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Black Keys Drum Among New Rock Hall Items

By Rich Heldenfels Published: January 24, 2013

Here are the details about the drum:

Patrick Carney of the Black Keys Drum
Ludwig Scotch Marching Bass Drum, c. 1958
Collection of Q-Prime South
Location: Right Here, Right Now exhibit, Level 1
A photograph of this drum is featured in the album artwork of Akron band the Black Keys’ debut release, 2002’s the Big Come Up.

And here is the entire official word: To kick off 2013, the Rock and Roll Hall of Fame and Museum has unveiled dozens of new collection items – including handwritten lyrics, instruments, a tour van, clothing, stage props, and more – many on display to the public for the first time.

The new collection items on exhibit range from inductees, legendary musicians and up-and-coming artists, whose music spans the past several decades. From the Beatles, Paul Simon, Neil Young, Jethro Tull and Cheap Trick, to Bruce Springsteen and Rage Against the Machine, as well as Cobra Starship, Grace Potter and the Black Keys, there is something for everyone to enjoy at the Rock Hall this season.

Highlights from the new collection include:

Robin Zander of Cheap Trick Outfit, 2009
Design by Karen Dusenbery
Collection of the Zander Family
Location: Ahmet Ertegun Main Exhibit Hall, Lower Level
Cheap Trick released the album Sgt. Pepper Live, recorded with a full orchestra on August 25, 2009, commemorating the 42nd anniversary of the release of the Beatles’ Sgt. Pepper’s Lonely Hearts Club Band. The band performed the album in a live stage show at the Las Vegas Hilton for two weeks in September 2009. Lead singer, Robin Zander, wore this outfit in the live show.

Paul Simon Acoustic Guitar, 1967
Guild F-30-NT-Spec
Collection of Paul Simon
Location: Ahmet Ertegun Main Exhibit Hall, Lower Level
Paul Simon played this guitar onstage during Simon and Garfunkel’s set at Monterey Pop. Simon used this guitar throughout the1960s to write and record many Simon and Garfunkel songs.

Neil Young Stage Props, 1991
Collection of Neil Young
Location: Ahmet Ertegun Main Exhibit Hall, Lower Level
These huge amplifier props – replicas of a Fender Deluxe and a Fender Bassman – were originally conceived by Neil Young for his 1978 Rust Never Sleeps tour with his band Crazy Horse.  The amps reappeared in 1986 for Young and Crazy Horse’s Rusted- Out Garage tour and one more time on his 1991 Ragged Glory tour. However, the amps, which are made of theatrical scrim, had deteriorated. Because it had been 13 years since their first appearance, Young suggested that their replacements be designed to look as if they had actually aged from having been on tour for so long. The amps on exhibit here date from that 1991 tour. Neil Young and Crazy Horse continued to utilize the oversize amp prop on their 2012 tour.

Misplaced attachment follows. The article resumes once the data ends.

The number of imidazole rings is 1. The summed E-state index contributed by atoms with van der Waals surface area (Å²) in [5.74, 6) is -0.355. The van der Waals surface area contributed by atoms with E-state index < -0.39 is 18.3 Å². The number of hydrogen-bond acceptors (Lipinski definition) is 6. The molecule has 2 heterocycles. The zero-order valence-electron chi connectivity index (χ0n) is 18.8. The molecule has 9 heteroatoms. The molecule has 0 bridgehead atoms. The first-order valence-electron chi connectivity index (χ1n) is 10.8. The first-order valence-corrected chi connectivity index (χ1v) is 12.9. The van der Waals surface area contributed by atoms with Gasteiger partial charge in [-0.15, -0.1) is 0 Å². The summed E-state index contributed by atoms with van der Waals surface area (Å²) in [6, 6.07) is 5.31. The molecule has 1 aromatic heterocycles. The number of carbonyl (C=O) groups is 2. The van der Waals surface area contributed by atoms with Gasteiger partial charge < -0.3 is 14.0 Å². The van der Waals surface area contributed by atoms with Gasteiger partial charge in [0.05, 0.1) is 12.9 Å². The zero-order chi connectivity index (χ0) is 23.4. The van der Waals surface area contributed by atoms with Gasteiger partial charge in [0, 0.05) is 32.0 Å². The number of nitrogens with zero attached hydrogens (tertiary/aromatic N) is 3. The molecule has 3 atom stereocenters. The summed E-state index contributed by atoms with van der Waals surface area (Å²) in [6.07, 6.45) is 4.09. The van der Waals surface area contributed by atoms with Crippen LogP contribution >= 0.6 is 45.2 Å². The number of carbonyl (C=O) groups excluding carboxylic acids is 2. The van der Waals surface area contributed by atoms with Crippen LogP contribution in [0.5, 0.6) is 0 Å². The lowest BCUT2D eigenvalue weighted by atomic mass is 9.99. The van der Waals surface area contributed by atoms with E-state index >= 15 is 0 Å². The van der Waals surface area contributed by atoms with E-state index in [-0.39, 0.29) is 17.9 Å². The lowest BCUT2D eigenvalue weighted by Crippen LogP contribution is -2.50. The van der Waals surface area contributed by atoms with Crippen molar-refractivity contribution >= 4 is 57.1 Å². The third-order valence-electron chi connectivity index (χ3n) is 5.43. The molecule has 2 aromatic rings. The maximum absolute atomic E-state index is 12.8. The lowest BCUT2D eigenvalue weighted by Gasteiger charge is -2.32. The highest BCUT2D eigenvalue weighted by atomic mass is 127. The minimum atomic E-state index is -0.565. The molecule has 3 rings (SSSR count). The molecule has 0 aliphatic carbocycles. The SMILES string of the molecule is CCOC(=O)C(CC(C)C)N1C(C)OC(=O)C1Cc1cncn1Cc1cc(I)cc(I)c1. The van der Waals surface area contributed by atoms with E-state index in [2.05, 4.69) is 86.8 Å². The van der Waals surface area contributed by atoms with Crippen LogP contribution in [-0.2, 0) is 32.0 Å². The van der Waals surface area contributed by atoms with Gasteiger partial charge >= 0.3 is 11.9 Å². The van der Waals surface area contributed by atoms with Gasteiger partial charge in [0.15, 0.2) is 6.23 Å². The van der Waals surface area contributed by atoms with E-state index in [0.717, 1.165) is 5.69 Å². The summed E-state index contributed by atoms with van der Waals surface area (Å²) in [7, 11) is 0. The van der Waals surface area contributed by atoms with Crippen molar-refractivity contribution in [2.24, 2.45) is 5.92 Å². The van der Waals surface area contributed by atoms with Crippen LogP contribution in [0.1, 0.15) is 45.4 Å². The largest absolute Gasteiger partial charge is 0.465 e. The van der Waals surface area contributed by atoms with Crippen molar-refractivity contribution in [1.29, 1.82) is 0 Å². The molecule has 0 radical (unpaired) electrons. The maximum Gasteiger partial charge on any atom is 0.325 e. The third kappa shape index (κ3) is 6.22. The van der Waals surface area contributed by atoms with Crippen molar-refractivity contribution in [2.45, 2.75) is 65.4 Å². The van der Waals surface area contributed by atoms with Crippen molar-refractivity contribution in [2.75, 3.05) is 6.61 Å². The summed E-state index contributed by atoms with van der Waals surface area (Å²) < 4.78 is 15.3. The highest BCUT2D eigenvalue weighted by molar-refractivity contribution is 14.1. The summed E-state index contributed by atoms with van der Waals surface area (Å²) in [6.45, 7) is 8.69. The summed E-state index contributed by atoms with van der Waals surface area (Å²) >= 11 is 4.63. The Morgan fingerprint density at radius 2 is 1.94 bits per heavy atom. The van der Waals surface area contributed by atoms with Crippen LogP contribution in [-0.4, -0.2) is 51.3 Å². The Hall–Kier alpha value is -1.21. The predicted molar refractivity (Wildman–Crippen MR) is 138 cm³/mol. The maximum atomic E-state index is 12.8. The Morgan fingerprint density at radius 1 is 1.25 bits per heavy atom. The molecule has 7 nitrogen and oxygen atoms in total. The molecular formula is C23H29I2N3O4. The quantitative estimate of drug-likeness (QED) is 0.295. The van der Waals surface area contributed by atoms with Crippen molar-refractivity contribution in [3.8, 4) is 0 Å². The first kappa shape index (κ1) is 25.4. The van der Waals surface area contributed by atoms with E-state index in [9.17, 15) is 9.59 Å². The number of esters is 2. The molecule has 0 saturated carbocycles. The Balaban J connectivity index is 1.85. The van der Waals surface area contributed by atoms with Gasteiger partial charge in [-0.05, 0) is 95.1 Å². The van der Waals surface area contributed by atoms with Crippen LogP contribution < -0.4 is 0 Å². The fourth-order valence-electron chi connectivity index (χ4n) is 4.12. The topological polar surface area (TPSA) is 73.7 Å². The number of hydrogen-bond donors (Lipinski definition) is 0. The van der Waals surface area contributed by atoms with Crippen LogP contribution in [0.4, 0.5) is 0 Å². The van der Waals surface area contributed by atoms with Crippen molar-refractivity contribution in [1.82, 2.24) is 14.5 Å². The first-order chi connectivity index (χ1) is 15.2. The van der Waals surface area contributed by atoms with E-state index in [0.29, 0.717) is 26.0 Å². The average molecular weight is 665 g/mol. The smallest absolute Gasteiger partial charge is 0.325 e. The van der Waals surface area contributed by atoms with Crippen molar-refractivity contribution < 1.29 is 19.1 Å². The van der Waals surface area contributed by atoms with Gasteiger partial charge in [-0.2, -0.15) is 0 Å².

Bruce Springsteen Gibson Acoustic Guitar
J-45, c. 1951
Collection of Bruce Springsteen
Location: Ahmet Ertegun Main Exhibit Hall, Lower Level
Toby Scott, engineer for many of Bruce Springsteen’s records, purchased this guitar from a Santa Monica, California, pawn shop in 1972. He began working as an engineer at Clover Studios in L.A. and kept the guitar there to be used as a house instrument. Scott gave the guitar to Springsteen as a Christmas present in 1988. It has been played on every album since Tunnel of Love and was featured prominently on The Ghost of Tom Joad and Devils and Dust.

“I’m on Fire” Handwritten Lyrics
Written and recorded by Bruce Springsteen
Released on the album Born in the U.S.A., 1984
Collection of Bruce Springsteen
Location: Ahmet Ertegun Main Exhibit Hall, Lower Level
The root influences of blues, American folk songs and the new cinematic style of directors such as Martin Scorsese and Terrence Malick, brought a darker and more introspective view to the characters on Bruce Springsteen’s stark solo record, Nebraska, and its successor, Born in the U.S.A. “I’m on Fire” was a song of desire, compulsion and personal struggle that became a Top 10 hit in 1985, despite its intense subject matter.

Rage Against the Machine Chevrolet Astro Touring Van, 1985
Gift of Tom Morello
Location: Voinovich Atrium, Lower Level
Rage Against the Machine’s first tour vehicle, a 1985 Chevrolet Astro Van, was utilized by the band from 1991-1993. In addition to the van itself, several collection items from the band will be displayed inside the vehicle, including part of a drum kit as well as the acoustic guitar used to write the band’s 1992 single, “Killing in the Name Of.”

Grace Potter Dress, 2010
Designed by Grace Potter and Becks Walsh
Collection of Grace Potter
Location: Right Here, Right Now exhibit, Level 1
Grace Potter wore this dress at a show-stealing performance at the VH-1 Divas Salute the Troops telecast held in San Diego, California in December 2010.

Grace Potter Electric Guitar, 2011
Gibson Grace Potter Signature Flying V Prototype
Collection of Grace Potter
Location: Right Here, Right Now exhibit, Level 1
Gibson Guitars provided this prototype guitar to Potter for her to provide input on the particulars of the instrument. The Grace Potter Signature Flying V was released in 2012.

Patrick Carney of the Black Keys Drum
Ludwig Scotch Marching Bass Drum, c. 1958
Collection of Q-Prime South
Location: Right Here, Right Now exhibit, Level 1
A photograph of this drum is featured in the album artwork of Akron band the Black Keys’ debut release, 2002’s the Big Come Up.


 

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